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Sleep apnea, also spelled sleep apnoea, is a sleep disorder in which pauses in breathing or periods of shallow breathing during sleep occur more often than normal. Each pause can last for a few seconds to a few minutes and they happen many times a night. In the most common form, this follows loud snoring. There may be a choking or snorting sound as breathing resumes.
Because the disorder disrupts normal sleep, those affected may experience sleepiness or feel tired during the day. In children, it may cause hyperactivity or problems in school. People with sleep apnea have problems with excessive daytime sleepiness (EDS) and impaired alertness. OSA may increase risk for driving accidents and work-related accidents. If OSA is not treated, people are at increased risk of other health problems, such as diabetes.
Due to the disruption in the daytime cognitive state, behavioral effects may be present. These can include moodiness, belligerence, as well as a decrease in attentiveness and energy. These effects may become intractable, leading to depression.
Sleep apnea can affect people regardless of sex, race, or age. However, risk factors include:
Alcohol, sedatives and tranquilizers may also promote sleep apnea by relaxing throat muscles. People who smoke tobacco have sleep apnea at three times the rate of people who have never done so. There is increasing evidence that sleep apnea may lead to liver function impairment, particularly fatty liver diseases. The immediate effects of central sleep apnea on the body depend on how long the failure to breathe endures. In people with epilepsy, the hypoxia caused by apnea may trigger seizures that had previously been well controlled by medications.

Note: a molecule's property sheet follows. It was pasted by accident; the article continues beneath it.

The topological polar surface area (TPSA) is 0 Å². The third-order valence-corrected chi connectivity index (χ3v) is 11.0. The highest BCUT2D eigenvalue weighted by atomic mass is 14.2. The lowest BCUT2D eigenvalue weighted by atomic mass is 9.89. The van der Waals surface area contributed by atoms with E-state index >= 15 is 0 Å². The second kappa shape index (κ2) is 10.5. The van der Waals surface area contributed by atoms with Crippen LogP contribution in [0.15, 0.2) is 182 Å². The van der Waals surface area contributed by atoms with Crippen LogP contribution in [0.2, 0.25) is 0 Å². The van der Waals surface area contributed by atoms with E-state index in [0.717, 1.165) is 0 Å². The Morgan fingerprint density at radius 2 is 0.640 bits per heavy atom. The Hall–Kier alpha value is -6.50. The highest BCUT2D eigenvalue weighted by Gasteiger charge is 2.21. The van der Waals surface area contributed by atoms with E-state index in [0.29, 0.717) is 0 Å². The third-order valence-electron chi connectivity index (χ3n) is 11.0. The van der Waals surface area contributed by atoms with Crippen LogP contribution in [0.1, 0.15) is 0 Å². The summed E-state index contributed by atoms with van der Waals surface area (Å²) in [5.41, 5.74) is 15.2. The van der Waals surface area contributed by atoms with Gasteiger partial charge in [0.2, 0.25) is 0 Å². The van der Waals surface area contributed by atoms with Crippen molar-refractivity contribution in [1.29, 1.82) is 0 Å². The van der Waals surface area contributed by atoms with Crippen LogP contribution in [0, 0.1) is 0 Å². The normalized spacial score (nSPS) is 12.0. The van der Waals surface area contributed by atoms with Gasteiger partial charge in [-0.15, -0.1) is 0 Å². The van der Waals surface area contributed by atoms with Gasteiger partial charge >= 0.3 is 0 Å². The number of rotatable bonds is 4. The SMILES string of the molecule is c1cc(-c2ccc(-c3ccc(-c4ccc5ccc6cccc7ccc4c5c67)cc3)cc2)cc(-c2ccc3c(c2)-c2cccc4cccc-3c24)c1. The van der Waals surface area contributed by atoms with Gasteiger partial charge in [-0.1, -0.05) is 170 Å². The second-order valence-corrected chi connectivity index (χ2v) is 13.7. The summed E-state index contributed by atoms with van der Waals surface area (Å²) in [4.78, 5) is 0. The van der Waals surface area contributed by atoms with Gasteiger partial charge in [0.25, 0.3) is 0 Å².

In other words, a seizure disorder may become unstable in the presence of sleep apnea. In adults with coronary artery disease, a severe drop in blood oxygen level can cause angina, arrhythmias, or heart attacks (myocardial infarction). Longstanding recurrent episodes of apnea, over months and years, may cause an increase in carbon dioxide levels that can change the pH of the blood enough to cause a respiratory acidosis.
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